Proud Hillite returns home
Tuesday, 14th January, 2014
By Nick Gibbs
Despite leaving the city at just five years old, former Broken Hill resident Serena Williams has always felt drawn to the outback and made a promise to herself that one day she would return.
Over five decades later and with two adult daughters of her own, Miss Williams has finally been able to keep her childhood promise.
“There has always been an empty hole, I’ve always wanted to return,” an emotional Miss Williams told the BDT as she relived her last memories of the city.
“We left with my mother under difficulties, I remember leaving in a hurry on the train and a heartbroken and confused father,” she said.
The family left outback NSW for the Newcastle coast, but Miss Williams always felt her formative years played a pivotal role in developing the qualities she has carried into adulthood.
“Country people are more open, more down to earth and I think that’s where I get it from,” she said.
It seems the laid back attitude was not the only thing Miss Williams took from Broken Hill, with evidence of a broad country accent being passed onto her daughters Chantel and Teanna.
“They used to get told they talked differently at school,” she said.
“I’ve raised them to be nice, grounded people and it’s paid off. Teanna has a great career in social work and Chantel has completed her PhD in Neuroscience.”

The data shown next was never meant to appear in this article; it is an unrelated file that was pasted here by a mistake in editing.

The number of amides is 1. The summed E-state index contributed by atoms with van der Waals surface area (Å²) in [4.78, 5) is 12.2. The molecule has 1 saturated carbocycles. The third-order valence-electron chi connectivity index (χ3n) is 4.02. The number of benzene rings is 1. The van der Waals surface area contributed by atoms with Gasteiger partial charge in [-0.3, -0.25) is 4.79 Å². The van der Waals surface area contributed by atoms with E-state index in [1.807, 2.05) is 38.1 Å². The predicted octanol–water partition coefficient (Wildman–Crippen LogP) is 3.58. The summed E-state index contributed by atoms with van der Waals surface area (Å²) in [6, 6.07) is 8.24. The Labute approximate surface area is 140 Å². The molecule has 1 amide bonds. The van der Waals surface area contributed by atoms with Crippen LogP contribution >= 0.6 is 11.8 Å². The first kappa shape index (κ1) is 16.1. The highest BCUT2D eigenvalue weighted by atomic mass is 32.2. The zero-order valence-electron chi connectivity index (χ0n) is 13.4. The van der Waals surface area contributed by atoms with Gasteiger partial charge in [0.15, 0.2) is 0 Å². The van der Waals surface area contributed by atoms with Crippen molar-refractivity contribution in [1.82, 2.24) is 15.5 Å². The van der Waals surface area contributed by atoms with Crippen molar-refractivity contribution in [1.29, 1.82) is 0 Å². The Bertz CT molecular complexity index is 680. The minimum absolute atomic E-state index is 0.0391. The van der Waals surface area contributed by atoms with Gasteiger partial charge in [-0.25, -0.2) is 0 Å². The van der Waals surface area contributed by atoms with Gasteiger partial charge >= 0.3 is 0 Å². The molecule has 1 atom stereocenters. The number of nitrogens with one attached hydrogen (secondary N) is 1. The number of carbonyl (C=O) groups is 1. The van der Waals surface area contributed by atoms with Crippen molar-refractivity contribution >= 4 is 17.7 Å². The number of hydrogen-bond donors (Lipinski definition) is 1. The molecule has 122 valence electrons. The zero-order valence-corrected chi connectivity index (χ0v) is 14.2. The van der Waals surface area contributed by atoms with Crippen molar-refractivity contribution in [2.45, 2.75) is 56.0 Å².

Amazingly, the three girls were able to return to Miss Williams’ childhood home as her former step mother Val Staker still resides at the original address.
“She always welcomed us with open arms, she was never insincere,” Miss Williams said.
“I recognised the chain-linked fence and chillis and said that’s the house, but it has changed so much, it definitely didn’t look like this when we were there.”
The trip to Broken Hill is the first opportunity the girls have had to holiday together.
It was Chantel’s idea who always knew of her mother’s longing to return and was keen to see her family as she cycles around Australia in the name of charity.
The trip is raising money for Angel Flight and Neuroscience Research Australia and has so far taken in the top half of the continent as well as Geraldton, Margaret River and across the Nullarbor Plain to Adelaide.
“We are doing the trip completely unassisted with no support vehicles and carrying all our own food and water,” she said.
“People everywhere have been very supportive, a lot have opened up their homes and offered us a meal.”
Chantel took the opportunity to break up her trip and fly to Broken Hill after spending her birthday and Christmas on the road.
The next leg of the journey will take in the Great Ocean Road and locals can get behind this worthwhile cause by visiting www.carecycleoz.com